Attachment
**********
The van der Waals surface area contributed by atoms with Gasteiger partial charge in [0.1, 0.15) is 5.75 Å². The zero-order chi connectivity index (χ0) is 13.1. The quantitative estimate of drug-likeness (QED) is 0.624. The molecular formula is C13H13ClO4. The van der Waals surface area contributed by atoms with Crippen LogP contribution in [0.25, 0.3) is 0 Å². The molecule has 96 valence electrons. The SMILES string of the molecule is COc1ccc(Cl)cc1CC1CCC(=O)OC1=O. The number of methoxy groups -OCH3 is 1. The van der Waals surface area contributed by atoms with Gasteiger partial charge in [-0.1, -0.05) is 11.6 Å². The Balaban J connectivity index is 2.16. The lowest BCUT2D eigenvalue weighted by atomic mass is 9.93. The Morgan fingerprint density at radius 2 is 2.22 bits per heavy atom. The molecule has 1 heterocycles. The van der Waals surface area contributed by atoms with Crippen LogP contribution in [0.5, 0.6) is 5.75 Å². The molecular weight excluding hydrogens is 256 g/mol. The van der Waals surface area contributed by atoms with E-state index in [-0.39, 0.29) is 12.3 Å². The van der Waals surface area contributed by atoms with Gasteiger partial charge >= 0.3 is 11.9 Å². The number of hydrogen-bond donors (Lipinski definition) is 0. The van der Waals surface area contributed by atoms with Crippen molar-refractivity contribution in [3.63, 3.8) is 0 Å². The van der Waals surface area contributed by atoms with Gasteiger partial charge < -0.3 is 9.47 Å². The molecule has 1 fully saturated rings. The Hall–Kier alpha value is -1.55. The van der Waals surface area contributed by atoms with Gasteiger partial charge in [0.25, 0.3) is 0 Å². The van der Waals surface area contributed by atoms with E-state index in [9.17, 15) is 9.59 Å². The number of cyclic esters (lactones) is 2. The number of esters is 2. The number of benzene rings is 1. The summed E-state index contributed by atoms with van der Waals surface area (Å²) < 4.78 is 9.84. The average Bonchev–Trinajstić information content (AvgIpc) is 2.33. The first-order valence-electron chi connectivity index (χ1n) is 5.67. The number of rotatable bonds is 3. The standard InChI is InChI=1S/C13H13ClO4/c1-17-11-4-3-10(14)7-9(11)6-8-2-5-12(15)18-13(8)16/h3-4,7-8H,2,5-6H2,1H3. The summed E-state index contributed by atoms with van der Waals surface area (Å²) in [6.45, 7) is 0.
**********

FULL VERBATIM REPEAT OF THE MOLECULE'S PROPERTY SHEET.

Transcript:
The van der Waals surface area contributed by atoms with Gasteiger partial charge in [0.1, 0.15) is 5.75 Å². The zero-order chi connectivity index (χ0) is 13.1. The quantitative estimate of drug-likeness (QED) is 0.624. The molecular formula is C13H13ClO4. The van der Waals surface area contributed by atoms with Crippen LogP contribution in [0.25, 0.3) is 0 Å². The molecule has 96 valence electrons. The SMILES string of the molecule is COc1ccc(Cl)cc1CC1CCC(=O)OC1=O. The number of methoxy groups -OCH3 is 1. The van der Waals surface area contributed by atoms with Gasteiger partial charge in [-0.1, -0.05) is 11.6 Å². The Balaban J connectivity index is 2.16. The lowest BCUT2D eigenvalue weighted by atomic mass is 9.93. The Morgan fingerprint density at radius 2 is 2.22 bits per heavy atom. The molecule has 1 heterocycles. The van der Waals surface area contributed by atoms with Crippen LogP contribution in [0.5, 0.6) is 5.75 Å². The molecular weight excluding hydrogens is 256 g/mol. The van der Waals surface area contributed by atoms with E-state index in [-0.39, 0.29) is 12.3 Å². The van der Waals surface area contributed by atoms with Gasteiger partial charge >= 0.3 is 11.9 Å². The number of hydrogen-bond donors (Lipinski definition) is 0. The van der Waals surface area contributed by atoms with Crippen molar-refractivity contribution in [3.63, 3.8) is 0 Å². The van der Waals surface area contributed by atoms with Gasteiger partial charge < -0.3 is 9.47 Å². The molecule has 1 fully saturated rings. The Hall–Kier alpha value is -1.55. The van der Waals surface area contributed by atoms with Gasteiger partial charge in [0.25, 0.3) is 0 Å². The van der Waals surface area contributed by atoms with E-state index in [9.17, 15) is 9.59 Å². The number of cyclic esters (lactones) is 2. The number of esters is 2. The number of benzene rings is 1. The summed E-state index contributed by atoms with van der Waals surface area (Å²) < 4.78 is 9.84. The average Bonchev–Trinajstić information content (AvgIpc) is 2.33. The first-order valence-electron chi connectivity index (χ1n) is 5.67. The number of rotatable bonds is 3. The standard InChI is InChI=1S/C13H13ClO4/c1-17-11-4-3-10(14)7-9(11)6-8-2-5-12(15)18-13(8)16/h3-4,7-8H,2,5-6H2,1H3. The summed E-state index contributed by atoms with van der Waals surface area (Å²) in [6.45, 7) is 0.